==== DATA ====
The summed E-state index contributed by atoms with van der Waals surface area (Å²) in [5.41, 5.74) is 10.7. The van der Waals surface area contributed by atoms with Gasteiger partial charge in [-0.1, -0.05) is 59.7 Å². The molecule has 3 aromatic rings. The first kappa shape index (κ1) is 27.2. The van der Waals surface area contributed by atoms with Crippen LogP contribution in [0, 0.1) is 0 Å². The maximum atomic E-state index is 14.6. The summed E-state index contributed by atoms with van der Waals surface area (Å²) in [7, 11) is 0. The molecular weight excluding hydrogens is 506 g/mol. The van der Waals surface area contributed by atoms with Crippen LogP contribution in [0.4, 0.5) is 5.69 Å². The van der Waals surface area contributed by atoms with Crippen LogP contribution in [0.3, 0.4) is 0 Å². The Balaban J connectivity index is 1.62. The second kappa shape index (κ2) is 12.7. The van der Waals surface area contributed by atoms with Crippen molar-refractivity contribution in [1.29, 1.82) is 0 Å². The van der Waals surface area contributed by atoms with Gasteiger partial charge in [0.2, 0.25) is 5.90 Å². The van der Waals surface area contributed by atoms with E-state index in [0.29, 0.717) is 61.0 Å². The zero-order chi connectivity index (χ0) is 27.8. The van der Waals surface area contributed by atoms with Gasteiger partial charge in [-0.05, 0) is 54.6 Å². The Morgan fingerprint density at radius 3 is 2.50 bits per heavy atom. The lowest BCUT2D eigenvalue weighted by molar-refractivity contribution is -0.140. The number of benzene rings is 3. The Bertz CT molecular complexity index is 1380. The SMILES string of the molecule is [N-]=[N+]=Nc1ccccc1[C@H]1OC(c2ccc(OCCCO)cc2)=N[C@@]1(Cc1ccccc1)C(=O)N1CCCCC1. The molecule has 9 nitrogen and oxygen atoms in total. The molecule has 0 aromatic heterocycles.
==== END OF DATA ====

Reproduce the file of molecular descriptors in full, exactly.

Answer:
The summed E-state index contributed by atoms with van der Waals surface area (Å²) in [5.41, 5.74) is 10.7. The van der Waals surface area contributed by atoms with Gasteiger partial charge in [-0.1, -0.05) is 59.7 Å². The molecule has 3 aromatic rings. The first kappa shape index (κ1) is 27.2. The van der Waals surface area contributed by atoms with Crippen LogP contribution in [0, 0.1) is 0 Å². The maximum atomic E-state index is 14.6. The summed E-state index contributed by atoms with van der Waals surface area (Å²) in [7, 11) is 0. The molecular weight excluding hydrogens is 506 g/mol. The van der Waals surface area contributed by atoms with Crippen LogP contribution in [0.4, 0.5) is 5.69 Å². The van der Waals surface area contributed by atoms with Crippen LogP contribution in [0.3, 0.4) is 0 Å². The Balaban J connectivity index is 1.62. The second kappa shape index (κ2) is 12.7. The van der Waals surface area contributed by atoms with Crippen molar-refractivity contribution in [1.29, 1.82) is 0 Å². The van der Waals surface area contributed by atoms with Gasteiger partial charge in [0.2, 0.25) is 5.90 Å². The van der Waals surface area contributed by atoms with E-state index in [0.29, 0.717) is 61.0 Å². The zero-order chi connectivity index (χ0) is 27.8. The van der Waals surface area contributed by atoms with Gasteiger partial charge in [-0.05, 0) is 54.6 Å². The Morgan fingerprint density at radius 3 is 2.50 bits per heavy atom. The lowest BCUT2D eigenvalue weighted by molar-refractivity contribution is -0.140. The number of benzene rings is 3. The Bertz CT molecular complexity index is 1380. The SMILES string of the molecule is [N-]=[N+]=Nc1ccccc1[C@H]1OC(c2ccc(OCCCO)cc2)=N[C@@]1(Cc1ccccc1)C(=O)N1CCCCC1. The molecule has 9 nitrogen and oxygen atoms in total. The molecule has 0 aromatic heterocycles.